Jallianwala Bagh in Amritsar in the Punjab region of India in 1919
With reference to the appalling massacre in Amritsar, I have recently been given a book about the Raj, and there is an account of the reasons for the massacre. Brigadier General Dyer had just dealt with a dangerous situation where 100 British women and children were in danger of being attacked by a mob. His reaction was in connection with that.
I had known the two Dyer sons when we were young children playing together when we lived in New Delhi. It was a long time ago (I am 92 now), but I recall that the boys always seemed troubled. – Yours, etc,
Mrs Maeve Davison references a book she read about the massacre at Amritsar which suggests the cause of the atrocity might be connected to Brig Gen Dyer having dealt with a dangerous situation where 100 British women and children were in danger of being attacked by a mob. That was not a reason, that was an excuse.
The very same propaganda was propagated all around the British empire whenever British colonial atrocities occurred, including Bloody Sunday in Derry in 1972 and Ballymurphy in 1971.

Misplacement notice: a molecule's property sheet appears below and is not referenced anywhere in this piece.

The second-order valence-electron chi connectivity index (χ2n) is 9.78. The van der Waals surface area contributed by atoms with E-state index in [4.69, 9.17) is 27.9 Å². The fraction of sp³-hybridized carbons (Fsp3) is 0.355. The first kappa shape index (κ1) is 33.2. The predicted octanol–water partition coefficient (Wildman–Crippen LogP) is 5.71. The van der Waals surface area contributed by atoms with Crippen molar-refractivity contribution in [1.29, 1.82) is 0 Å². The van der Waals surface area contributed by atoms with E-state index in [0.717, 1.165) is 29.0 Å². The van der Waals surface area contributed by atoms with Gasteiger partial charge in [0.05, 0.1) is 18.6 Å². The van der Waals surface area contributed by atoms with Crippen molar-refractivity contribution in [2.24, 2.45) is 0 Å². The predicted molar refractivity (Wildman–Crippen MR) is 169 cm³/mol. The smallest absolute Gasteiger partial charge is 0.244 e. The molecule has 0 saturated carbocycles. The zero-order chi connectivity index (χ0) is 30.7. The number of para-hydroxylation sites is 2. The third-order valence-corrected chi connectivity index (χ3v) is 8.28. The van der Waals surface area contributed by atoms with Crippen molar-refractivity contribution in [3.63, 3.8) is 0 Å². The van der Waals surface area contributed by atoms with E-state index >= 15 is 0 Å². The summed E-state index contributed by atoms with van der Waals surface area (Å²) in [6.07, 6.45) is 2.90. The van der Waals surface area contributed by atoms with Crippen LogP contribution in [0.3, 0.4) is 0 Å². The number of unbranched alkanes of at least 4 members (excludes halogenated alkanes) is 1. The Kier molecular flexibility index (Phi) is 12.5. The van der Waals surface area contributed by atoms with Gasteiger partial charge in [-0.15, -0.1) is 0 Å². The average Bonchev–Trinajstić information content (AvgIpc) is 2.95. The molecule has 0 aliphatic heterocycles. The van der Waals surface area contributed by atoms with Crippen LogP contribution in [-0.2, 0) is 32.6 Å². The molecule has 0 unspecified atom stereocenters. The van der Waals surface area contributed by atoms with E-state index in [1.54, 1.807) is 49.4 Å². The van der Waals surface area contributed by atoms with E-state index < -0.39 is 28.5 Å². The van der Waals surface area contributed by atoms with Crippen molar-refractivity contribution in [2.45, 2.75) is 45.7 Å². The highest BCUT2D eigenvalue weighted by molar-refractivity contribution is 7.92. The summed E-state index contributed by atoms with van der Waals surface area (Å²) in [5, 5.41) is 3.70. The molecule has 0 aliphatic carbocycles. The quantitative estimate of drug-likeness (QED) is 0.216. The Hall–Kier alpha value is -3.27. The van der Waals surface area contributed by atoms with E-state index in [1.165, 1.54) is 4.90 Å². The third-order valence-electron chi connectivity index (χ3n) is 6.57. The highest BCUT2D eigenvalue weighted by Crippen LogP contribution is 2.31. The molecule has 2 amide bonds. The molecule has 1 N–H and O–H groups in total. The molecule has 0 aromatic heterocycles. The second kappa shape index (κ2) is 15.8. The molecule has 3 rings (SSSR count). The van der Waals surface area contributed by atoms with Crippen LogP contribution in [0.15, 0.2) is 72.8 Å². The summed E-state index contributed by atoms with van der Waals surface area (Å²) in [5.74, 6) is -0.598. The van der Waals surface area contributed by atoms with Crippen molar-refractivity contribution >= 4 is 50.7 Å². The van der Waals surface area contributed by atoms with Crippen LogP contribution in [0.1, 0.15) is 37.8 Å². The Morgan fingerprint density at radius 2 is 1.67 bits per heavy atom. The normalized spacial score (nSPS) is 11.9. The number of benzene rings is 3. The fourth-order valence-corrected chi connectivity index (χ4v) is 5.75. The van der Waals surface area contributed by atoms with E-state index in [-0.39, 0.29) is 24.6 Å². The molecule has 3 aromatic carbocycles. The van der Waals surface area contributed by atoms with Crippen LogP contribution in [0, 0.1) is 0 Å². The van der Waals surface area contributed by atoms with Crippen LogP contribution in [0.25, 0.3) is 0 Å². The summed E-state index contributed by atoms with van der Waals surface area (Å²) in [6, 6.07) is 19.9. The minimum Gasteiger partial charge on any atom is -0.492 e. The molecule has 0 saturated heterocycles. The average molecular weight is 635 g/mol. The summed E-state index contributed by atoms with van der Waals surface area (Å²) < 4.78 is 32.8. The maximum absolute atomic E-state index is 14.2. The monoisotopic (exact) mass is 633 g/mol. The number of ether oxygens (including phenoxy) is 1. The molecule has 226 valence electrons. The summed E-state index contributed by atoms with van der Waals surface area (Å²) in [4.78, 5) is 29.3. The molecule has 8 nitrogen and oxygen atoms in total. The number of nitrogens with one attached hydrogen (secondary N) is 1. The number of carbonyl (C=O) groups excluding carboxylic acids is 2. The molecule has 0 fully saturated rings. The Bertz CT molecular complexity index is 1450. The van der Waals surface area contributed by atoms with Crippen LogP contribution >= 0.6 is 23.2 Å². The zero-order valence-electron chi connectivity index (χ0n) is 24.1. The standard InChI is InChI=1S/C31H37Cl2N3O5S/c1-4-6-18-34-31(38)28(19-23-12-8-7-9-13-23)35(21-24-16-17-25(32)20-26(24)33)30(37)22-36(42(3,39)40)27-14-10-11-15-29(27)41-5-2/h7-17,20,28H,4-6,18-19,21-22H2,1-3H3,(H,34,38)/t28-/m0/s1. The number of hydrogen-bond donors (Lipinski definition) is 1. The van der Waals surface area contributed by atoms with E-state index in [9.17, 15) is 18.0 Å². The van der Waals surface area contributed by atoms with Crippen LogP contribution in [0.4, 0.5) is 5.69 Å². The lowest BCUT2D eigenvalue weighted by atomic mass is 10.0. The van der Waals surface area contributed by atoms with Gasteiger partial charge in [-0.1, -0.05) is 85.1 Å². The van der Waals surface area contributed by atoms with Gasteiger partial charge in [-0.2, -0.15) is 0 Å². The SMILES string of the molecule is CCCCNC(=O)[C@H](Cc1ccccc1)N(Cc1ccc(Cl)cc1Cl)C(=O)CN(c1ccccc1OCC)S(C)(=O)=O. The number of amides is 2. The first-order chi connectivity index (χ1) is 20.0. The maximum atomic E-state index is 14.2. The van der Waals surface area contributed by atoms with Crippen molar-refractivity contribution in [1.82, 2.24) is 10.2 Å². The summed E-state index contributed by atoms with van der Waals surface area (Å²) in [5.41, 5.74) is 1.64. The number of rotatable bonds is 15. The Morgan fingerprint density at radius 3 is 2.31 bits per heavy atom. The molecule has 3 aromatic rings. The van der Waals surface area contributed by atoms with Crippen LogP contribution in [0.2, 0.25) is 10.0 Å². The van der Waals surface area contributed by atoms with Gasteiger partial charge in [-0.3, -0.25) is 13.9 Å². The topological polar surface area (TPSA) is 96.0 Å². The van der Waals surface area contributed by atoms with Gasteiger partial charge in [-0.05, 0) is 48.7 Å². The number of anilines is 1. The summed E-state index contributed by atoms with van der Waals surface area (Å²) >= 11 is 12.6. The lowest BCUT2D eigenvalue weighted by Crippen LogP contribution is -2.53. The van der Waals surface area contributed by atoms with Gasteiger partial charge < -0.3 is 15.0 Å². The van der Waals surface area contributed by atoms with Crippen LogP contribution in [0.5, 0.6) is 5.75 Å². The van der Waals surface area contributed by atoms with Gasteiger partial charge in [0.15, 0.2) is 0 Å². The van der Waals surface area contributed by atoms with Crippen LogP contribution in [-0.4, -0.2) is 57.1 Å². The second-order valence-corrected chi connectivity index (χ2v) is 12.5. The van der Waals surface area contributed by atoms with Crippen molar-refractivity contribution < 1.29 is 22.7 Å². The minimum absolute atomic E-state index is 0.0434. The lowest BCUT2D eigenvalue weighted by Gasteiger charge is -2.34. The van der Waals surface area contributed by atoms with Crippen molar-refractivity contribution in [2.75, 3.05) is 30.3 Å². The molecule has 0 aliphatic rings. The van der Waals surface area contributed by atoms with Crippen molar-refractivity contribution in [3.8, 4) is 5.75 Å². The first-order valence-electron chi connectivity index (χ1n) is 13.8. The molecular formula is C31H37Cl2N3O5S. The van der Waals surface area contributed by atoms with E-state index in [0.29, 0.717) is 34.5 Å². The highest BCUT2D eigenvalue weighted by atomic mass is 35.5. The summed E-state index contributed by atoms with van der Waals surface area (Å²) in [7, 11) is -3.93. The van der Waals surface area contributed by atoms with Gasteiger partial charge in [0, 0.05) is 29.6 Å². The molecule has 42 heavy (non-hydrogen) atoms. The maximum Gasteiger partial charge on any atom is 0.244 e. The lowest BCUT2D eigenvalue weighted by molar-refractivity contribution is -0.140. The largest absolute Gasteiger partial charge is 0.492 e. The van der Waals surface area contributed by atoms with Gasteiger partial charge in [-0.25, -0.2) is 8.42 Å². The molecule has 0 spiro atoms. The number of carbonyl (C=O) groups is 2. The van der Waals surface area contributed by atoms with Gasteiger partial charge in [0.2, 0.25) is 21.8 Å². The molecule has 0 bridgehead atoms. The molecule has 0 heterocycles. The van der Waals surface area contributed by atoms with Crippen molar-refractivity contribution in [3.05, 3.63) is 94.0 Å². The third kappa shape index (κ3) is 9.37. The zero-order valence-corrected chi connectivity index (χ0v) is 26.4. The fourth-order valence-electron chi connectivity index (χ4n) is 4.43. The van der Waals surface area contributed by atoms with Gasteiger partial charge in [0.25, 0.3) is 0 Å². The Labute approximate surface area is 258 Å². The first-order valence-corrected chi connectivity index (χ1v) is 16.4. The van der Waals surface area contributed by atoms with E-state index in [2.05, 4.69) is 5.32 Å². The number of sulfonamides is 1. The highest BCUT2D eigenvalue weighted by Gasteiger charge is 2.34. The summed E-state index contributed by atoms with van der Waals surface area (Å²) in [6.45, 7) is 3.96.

The events at Amritsar whereby British Indian troops slaughtered hundreds of Indian civilians, reflected the ultimate success of British colonialists in India in that the colonised not alone defended the coloniser but denigrated the colonised. – Yours, etc,
Templeogue, Dublin 6w
Anything good in the Irish Times letters page? Only Chris De Burgh’s mother (top) excusing the massacre at Amritsar, during which British soldiers opened fire on a peaceful protest in Jallianwala Bagh, Amritsar, Punjab in April 1919, killing anywhere between 400 and 1,600 innocent civilians. Subject to subsequent ‘correction’, as you’d expect, from a Tom Cooper from Templeogue (above)…
Pic: Nehru Memorial Museum